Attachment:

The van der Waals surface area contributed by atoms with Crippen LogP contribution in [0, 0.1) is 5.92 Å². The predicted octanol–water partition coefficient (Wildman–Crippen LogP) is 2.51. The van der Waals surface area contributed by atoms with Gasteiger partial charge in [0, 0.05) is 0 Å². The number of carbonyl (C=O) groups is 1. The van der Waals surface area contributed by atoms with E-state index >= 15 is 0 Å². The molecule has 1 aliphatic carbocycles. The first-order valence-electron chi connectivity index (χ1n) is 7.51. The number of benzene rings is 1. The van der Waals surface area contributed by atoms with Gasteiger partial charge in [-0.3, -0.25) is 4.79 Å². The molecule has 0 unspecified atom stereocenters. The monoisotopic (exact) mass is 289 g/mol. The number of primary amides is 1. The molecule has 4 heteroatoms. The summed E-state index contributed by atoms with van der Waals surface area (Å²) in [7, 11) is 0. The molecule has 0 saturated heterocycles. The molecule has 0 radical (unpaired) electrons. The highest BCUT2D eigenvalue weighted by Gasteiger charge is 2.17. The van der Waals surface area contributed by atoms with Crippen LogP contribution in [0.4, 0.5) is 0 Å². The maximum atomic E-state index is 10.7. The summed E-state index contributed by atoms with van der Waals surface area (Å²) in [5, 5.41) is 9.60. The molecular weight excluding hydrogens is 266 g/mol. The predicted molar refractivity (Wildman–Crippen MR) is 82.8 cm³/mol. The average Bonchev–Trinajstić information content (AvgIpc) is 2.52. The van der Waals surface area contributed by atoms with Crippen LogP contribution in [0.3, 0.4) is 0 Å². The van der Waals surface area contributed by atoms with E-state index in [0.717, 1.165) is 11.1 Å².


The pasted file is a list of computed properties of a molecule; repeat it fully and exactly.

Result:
The van der Waals surface area contributed by atoms with Crippen LogP contribution in [0, 0.1) is 5.92 Å². The predicted octanol–water partition coefficient (Wildman–Crippen LogP) is 2.51. The van der Waals surface area contributed by atoms with Gasteiger partial charge in [0, 0.05) is 0 Å². The number of carbonyl (C=O) groups is 1. The van der Waals surface area contributed by atoms with E-state index >= 15 is 0 Å². The molecule has 1 aliphatic carbocycles. The first-order valence-electron chi connectivity index (χ1n) is 7.51. The number of benzene rings is 1. The van der Waals surface area contributed by atoms with Gasteiger partial charge in [-0.3, -0.25) is 4.79 Å². The molecule has 0 unspecified atom stereocenters. The monoisotopic (exact) mass is 289 g/mol. The number of primary amides is 1. The molecule has 4 heteroatoms. The summed E-state index contributed by atoms with van der Waals surface area (Å²) in [7, 11) is 0. The molecule has 0 saturated heterocycles. The molecule has 0 radical (unpaired) electrons. The highest BCUT2D eigenvalue weighted by Gasteiger charge is 2.17. The van der Waals surface area contributed by atoms with Crippen LogP contribution in [0.4, 0.5) is 0 Å². The maximum atomic E-state index is 10.7. The summed E-state index contributed by atoms with van der Waals surface area (Å²) in [5, 5.41) is 9.60. The molecular weight excluding hydrogens is 266 g/mol. The predicted molar refractivity (Wildman–Crippen MR) is 82.8 cm³/mol. The average Bonchev–Trinajstić information content (AvgIpc) is 2.52. The van der Waals surface area contributed by atoms with Crippen LogP contribution in [0.3, 0.4) is 0 Å². The van der Waals surface area contributed by atoms with E-state index in [0.717, 1.165) is 11.1 Å².